On the heels of a rather poorly constructed International Agency for Research on Cancer (IARC) analysis of organophosphate insecticides and pesticides a short while ago and a bizarre claim by the activist-funded group Moms Across America last year, the public is concerned about popular products like glyphosate. Mainstream journalism is no help, science is complex and when the $100 million Natural Resources Defense Council (famous for the Alar on apples manufactured scare) unleashes its public relations team on politically sympathetic journalists, claims are going to be repeated without much skepticism.

Fortunately, not all scientists work for environmental activism groups, so a new study debunking claims about the presence of pesticides won't get the same media attention, but it will be valuable for people who want to separate science from hyperbole.

A report presented at the Federation of American Societies for Experimental Biology Conference yesterday in Big Sky, Montana found that glyphosate, the main ingredient in the herbicide Roundup, does not accumulate in mother's breast milk, despite what we have been told. 

Though NRDC, Environmental Working Group, Mothers Across America and other fundraising groups will immediately play the "corporate funded" card, the study had its results independently verified by an accredited, outside organization. 

Credit: 'Evidence that glyphosate, the active ingredient in Roundup®, is not present in human milk', Michelle K McGuire, Kimberly Lackey, Janae Carrothers, Bahman Shafii, William Price, and Mark A McGuire at the Federation of American Societies for Experimental Biology Conference  

Lead researcher Michelle McGuire, an associate professor in the Washington State University School of Biological Sciences, and colleagues show that glyphosate, the most used weed-killing chemical in the world, does not accumulate over time in human milk. 

The U.S. Environmental Protection Agency is using the study as part of an ongoing review of glyphosate regulations prompted by public concern over a controversial report on the chemical released by an advocacy group, Moms Across America, last year. Yes, it is science versus anti-science advocates once again, in the latest round of the scientization of politics.

"The Moms Across America study flat out got it wrong," said McGuire, who is an executive committee member for the International Society for Research in Human Milk and Lactation and a national spokesperson for the American Society for Nutrition. "Our study provides strong evidence that glyphosate is not in human milk. The MAA findings are unverified, not consistent with published safety data and are based off an assay designed to test for glyphosate in water, not breast milk." 

A large body of scientific evidence shows breast feeding offers unparalleled nutritional and immunological benefits for both mothers and children.  Taking this into consideration, you can imagine the consternation McGuire, a lactation physiologist with more than 25 years of research experience, felt when a study by activists publicly called into question the safety and healthfulness of breast milk.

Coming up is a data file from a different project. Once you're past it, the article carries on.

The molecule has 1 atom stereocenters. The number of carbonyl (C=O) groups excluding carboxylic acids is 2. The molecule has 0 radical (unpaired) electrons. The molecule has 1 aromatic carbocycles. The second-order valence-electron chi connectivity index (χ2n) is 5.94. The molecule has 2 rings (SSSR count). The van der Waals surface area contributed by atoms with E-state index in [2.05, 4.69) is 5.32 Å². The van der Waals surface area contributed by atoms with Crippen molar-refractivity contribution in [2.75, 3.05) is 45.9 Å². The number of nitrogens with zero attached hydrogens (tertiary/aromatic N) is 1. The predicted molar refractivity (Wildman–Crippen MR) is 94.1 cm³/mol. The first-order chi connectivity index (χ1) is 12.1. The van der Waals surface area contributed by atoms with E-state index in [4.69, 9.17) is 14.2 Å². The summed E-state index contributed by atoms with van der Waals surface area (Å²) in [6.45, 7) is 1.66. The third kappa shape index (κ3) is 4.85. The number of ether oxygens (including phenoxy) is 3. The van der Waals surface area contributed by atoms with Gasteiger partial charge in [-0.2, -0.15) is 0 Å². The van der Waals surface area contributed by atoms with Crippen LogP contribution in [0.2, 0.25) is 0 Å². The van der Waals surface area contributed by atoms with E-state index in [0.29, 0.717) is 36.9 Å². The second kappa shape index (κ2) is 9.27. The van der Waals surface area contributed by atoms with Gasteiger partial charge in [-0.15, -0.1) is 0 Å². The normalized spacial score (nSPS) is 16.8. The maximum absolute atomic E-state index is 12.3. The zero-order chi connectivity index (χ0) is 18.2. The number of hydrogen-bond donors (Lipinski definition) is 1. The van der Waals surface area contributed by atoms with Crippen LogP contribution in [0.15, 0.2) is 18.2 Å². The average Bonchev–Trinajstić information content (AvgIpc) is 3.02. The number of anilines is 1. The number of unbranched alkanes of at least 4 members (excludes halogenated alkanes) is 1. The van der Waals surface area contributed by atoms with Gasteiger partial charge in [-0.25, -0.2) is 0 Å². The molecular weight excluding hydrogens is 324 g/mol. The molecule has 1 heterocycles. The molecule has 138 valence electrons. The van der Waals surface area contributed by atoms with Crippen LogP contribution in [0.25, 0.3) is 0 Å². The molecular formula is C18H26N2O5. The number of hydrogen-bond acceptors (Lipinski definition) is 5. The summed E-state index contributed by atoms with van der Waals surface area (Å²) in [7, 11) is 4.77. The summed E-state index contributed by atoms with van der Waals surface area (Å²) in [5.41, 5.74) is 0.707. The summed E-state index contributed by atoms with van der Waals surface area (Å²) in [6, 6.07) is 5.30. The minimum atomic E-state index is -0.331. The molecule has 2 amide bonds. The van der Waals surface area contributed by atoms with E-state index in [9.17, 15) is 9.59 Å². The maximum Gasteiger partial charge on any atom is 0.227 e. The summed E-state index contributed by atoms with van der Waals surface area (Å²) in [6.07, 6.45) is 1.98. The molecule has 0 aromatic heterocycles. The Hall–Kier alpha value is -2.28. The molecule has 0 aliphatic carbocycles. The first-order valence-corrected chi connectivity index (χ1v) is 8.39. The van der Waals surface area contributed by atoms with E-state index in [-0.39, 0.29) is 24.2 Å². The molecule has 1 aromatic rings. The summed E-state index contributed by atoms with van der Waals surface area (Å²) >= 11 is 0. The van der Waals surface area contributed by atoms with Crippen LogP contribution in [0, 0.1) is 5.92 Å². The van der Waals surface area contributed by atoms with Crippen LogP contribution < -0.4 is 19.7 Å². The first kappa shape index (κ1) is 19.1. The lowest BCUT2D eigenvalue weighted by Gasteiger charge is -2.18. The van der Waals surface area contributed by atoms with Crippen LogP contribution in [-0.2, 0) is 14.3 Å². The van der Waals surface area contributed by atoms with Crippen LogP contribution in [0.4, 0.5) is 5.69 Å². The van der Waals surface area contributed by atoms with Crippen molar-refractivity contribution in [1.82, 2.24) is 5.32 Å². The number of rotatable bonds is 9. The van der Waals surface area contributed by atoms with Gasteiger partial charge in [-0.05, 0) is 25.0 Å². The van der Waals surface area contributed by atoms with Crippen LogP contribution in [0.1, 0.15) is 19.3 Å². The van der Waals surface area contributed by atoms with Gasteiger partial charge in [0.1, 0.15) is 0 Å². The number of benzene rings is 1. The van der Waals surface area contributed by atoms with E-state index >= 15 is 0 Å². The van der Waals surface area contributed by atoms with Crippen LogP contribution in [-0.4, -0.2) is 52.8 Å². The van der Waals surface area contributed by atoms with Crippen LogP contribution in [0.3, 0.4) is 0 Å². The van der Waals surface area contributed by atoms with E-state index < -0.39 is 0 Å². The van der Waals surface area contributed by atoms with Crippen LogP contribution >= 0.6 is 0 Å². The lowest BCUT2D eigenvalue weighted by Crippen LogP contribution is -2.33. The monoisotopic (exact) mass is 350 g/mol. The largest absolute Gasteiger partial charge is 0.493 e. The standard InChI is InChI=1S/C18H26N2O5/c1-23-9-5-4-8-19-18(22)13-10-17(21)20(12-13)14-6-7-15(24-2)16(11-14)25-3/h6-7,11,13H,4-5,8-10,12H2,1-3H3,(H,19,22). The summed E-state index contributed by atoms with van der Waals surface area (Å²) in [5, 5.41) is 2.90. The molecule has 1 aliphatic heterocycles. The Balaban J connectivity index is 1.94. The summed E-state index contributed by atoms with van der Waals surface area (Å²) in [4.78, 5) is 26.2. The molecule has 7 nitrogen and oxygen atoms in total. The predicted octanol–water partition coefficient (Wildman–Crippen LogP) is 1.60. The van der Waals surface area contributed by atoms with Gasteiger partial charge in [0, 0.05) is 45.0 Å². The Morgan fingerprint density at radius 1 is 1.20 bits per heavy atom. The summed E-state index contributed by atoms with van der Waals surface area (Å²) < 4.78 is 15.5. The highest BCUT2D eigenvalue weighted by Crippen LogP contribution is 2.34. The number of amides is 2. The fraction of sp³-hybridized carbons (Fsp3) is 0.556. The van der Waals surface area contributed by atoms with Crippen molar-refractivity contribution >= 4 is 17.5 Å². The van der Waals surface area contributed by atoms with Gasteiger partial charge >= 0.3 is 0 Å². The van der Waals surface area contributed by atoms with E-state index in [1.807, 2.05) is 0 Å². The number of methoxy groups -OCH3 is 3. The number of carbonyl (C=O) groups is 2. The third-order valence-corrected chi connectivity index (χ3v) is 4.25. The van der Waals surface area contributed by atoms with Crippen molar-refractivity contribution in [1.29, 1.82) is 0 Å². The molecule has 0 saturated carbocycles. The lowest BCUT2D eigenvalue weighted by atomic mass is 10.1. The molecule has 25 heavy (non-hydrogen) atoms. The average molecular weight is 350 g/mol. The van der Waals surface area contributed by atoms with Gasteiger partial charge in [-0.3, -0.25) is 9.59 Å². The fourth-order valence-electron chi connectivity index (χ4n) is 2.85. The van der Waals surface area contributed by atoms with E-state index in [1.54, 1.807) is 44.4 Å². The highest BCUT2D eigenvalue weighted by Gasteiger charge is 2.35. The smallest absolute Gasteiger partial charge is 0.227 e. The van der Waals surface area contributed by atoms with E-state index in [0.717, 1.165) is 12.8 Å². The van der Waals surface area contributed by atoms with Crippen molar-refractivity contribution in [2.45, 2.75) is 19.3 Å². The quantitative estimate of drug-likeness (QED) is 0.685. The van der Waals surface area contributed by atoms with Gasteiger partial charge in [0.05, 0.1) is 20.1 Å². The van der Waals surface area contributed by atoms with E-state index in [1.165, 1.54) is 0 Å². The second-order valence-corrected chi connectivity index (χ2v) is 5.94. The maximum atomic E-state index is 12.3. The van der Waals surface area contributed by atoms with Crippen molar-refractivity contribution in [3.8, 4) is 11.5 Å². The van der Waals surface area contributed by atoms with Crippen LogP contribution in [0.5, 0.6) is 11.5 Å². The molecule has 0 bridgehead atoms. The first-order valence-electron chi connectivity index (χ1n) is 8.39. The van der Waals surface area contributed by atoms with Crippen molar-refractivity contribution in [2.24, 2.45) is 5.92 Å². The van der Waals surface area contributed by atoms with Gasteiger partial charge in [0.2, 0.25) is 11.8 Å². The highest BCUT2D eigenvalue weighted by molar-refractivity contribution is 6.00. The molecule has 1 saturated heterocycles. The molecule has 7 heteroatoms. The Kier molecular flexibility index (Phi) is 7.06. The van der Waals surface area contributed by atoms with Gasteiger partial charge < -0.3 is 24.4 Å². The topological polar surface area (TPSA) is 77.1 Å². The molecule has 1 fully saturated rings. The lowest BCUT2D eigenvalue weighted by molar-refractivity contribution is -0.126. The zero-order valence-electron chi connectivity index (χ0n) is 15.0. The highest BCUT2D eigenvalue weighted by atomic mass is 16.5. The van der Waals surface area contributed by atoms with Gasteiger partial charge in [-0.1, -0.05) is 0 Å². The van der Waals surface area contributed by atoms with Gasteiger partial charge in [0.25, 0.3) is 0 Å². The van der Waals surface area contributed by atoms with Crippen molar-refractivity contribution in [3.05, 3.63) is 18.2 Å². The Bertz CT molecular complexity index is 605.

The Moms Across America and Sustainable Pulse study claimed that traces of glyphosate were found in three out of ten breast milk samples submitted for analysis.

The findings, which were published on the Moms Across America website, garnered national media attention and quickly led to a public concern about the safety of glyphosate, a product widely used for weed control for over 30 years. 

Independent regulatory and safety assessments of glyphosate conducted by scientists at organizations like the National Institutes of Health, the German Agency for Risk Assessment and the Georgetown University School of Medicine have found no consistent effects of glyphosate exposure on reproductive health or developing offspring.

In McGuire's research, she and her colleagues collected milk and urine samples from 41 lactating women living in or near the cities of Moscow, Idaho, and Pullman, Wash. The area is a highly productive agricultural region where glyphosate is routinely used in farming practices. 

Ten of the women reported living on or directly adjacent to a farm or ranch, 23 of the women described their personal diet as conventional and 5 had personally mixed or applied glyphosate sometime in the past.

Milk and urine samples were analyzed for glyphosate and glyphosate metabolites using high sensitivity liquid chromatography-mass spectrometry methods specifically optimized for the task.

The study detected neither glyphosate nor any glyphosate metabolites in any milk sample, even when the mother had detectable amounts of glyphosate in her urine.

Urinary glyphosate levels were either non-existent or extremely low and not of concern, McGuire said. Additionally, no relationship was found between subjects who self-identified as consumers of conventionally grown foods instead of organics and urinary glyphosate levels, nor was there a difference between women who lived on or near a farm and those who lived in an urban or suburban non-farming area.

Analyses of the milk samples were conducted both in Monsanto laboratories in St. Louis and independently verified at Wisconsin-based Covance Laboratories, which is not affiliated with the WSU/UIresearch team or Monsanto.

"In conclusion, our data-obtained using sophisticated and validated methods of analyses- strongly suggest that glyphosate does not bioaccumulate and is not present in human milk even when the mother has detectable glyphosate in her urine," McGuire said. "These findings emphasize the critical importance of carefully validating laboratory methods to the biological matrix of interest, especially when it is as complex as human milk."